from Wiktionary, Creative Commons Attribution/Share-Alike License
- v. To come to a stop, and turn off the road (i.e. onto the roadside or hard shoulder).
- v. To cause to pull over
from WordNet 3.0 Copyright 2006 by Princeton University. All rights reserved.
- v. steer a vehicle to the side of the road
Sorry, no etymologies found.
What if the polis pass by and decide to pull over and ask if we need any assistance?
There were no directional signs, no habitations where he might inquire, no motorists to flag down for help, no turn-outs where he could pull over in an effort to get his bearings and collect his wits.
I delayed my departure for thirty seconds to beat some of the encrusted mud from my robe and turn my abayya right side to, while Holmes searched for a marginally cleaner fold of the turban to pull over the rest.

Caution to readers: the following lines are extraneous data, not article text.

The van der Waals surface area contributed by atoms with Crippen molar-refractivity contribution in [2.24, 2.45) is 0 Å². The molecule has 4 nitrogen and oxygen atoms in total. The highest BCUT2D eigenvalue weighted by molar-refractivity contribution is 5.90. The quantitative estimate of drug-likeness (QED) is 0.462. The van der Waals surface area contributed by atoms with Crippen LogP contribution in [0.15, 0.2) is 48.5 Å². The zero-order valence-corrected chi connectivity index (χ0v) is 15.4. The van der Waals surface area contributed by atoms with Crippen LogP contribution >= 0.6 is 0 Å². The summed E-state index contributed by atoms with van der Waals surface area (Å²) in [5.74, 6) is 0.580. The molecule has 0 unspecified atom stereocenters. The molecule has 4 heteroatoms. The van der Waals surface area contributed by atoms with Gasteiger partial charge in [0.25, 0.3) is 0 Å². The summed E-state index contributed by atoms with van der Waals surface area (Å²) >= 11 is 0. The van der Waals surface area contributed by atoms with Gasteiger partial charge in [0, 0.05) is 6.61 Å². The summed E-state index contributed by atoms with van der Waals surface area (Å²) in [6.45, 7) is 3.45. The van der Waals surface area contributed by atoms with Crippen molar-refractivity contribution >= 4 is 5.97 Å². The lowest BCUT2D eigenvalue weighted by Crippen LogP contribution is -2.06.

On account of all the carless Irish kids who come over every summer to pump gas, change sheets, and bus tables, Montauk is one of the last places left in the country where drivers still routinely pull over for strangers.
When that happened, I would pull over to the side of the road unril I felt okay.
Just before we reached the town of Corinth, Mississippi, he told me to pull over at a bar named Sarsaparilla's, a square, squat little building completely covered in bottle caps.
The efficient, sometimes charming women knew a thing or two about the sensual realities: they had that pull over their jigging English sisters.
Fatimah was married to a young man called Derahman bin Ismail, and she brought him forward and presented him to the white mem; Jean bowed before him and wished that she had brought a shawl to pull over her face, as would have been polite when being introduced to a strange man.
It is early evening when I pull over above the river at Le Lzard Bleu, the village bar in Vieusson.